CAREER: High Fidelity Numerical Modeling and Simulation of Fire Suppression
Paul DesJardin Principal Investigator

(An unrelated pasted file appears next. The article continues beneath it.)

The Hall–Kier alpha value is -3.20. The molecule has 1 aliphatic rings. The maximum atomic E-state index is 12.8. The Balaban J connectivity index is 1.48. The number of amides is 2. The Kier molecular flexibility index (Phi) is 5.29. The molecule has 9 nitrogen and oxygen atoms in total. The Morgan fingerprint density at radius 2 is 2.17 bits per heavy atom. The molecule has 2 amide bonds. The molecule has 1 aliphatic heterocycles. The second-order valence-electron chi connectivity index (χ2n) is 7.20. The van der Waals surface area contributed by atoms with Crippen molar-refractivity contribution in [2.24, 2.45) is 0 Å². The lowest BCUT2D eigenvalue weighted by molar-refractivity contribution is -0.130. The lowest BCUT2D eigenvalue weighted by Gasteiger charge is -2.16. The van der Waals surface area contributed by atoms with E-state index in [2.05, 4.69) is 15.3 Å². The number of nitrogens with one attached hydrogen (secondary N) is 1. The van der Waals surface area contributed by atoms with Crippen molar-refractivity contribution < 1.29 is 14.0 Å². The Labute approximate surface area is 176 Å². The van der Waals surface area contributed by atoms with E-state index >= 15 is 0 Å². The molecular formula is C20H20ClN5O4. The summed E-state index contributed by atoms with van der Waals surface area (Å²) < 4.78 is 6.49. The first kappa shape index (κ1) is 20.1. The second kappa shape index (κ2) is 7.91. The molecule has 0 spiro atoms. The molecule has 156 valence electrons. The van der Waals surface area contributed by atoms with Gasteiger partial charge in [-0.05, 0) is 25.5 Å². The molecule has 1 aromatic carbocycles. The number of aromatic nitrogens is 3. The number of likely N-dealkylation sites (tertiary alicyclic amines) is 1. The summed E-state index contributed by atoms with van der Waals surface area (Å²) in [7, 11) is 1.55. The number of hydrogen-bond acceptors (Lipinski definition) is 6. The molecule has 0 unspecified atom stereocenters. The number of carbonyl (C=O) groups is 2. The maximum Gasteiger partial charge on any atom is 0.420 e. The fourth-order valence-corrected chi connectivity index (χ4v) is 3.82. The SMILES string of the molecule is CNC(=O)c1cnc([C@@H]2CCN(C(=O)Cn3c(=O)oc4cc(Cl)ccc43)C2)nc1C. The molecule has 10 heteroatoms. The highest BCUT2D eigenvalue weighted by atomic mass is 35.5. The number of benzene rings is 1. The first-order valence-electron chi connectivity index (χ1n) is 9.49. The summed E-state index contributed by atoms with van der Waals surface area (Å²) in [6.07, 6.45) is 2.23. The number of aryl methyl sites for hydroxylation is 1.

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Abstract - DesJardin, 0348110<br/><br/><br/>The technical objective of this research is to develop an advanced modeling and simulation framework for predicting the suppression of large-scale fires using water mists and sprays. The modeling is based on Large Eddy Simulation (LES) techniques using probabilistic based sub-grid scale (SGS) models to account for multiphase coupling of buoyancy-driven turbulence, combustion, suppression thermochemistry, droplet transport, and thermal radiation heat transfer. Specifically, this effort is focused on: (1) improved SGS turbulence models for buoyancy-driven flows, (2) new SGS stochastic process descriptions to account for turbulence-chemistry-radiation-particle interactions, and (3) radiation heat transfer in turbulent multiphase flows. The implementation of these models also includes development of advanced numerical algorithms for efficient implementation of Monte Carlo solution procedures implemented on massively parallel computers and development of gridless radiation methodologies for participating anisotropic scattering media. This combined set of new models and algorithms should result in a significant improvements in fire-suppression field modeling as well as advance the quantitative treatment of other applications in which multiphase combustion and radiation processes are important.<br/><br/>The significance of this effort is to offer scientific insight on suppressing large-scale fires that have recently caught the attention of our nation, ranging from the destruction of the twin towers in New York City to the wild fires that have raged through the southwest. One of the challenges in controlling these fires is predicting the performance of the water-delivery system, which depends on the understanding of dynamics of flame suppression processes in highly turbulent, strongly radiating, multiphase, reacting flows. One of the goals of this research is to provide a high fidelity predictive tool to simulate these processes. Such a tool will allow fire-protection engineers to design better fire-suppression systems to insure fire safety for our nations' critical infrastructures.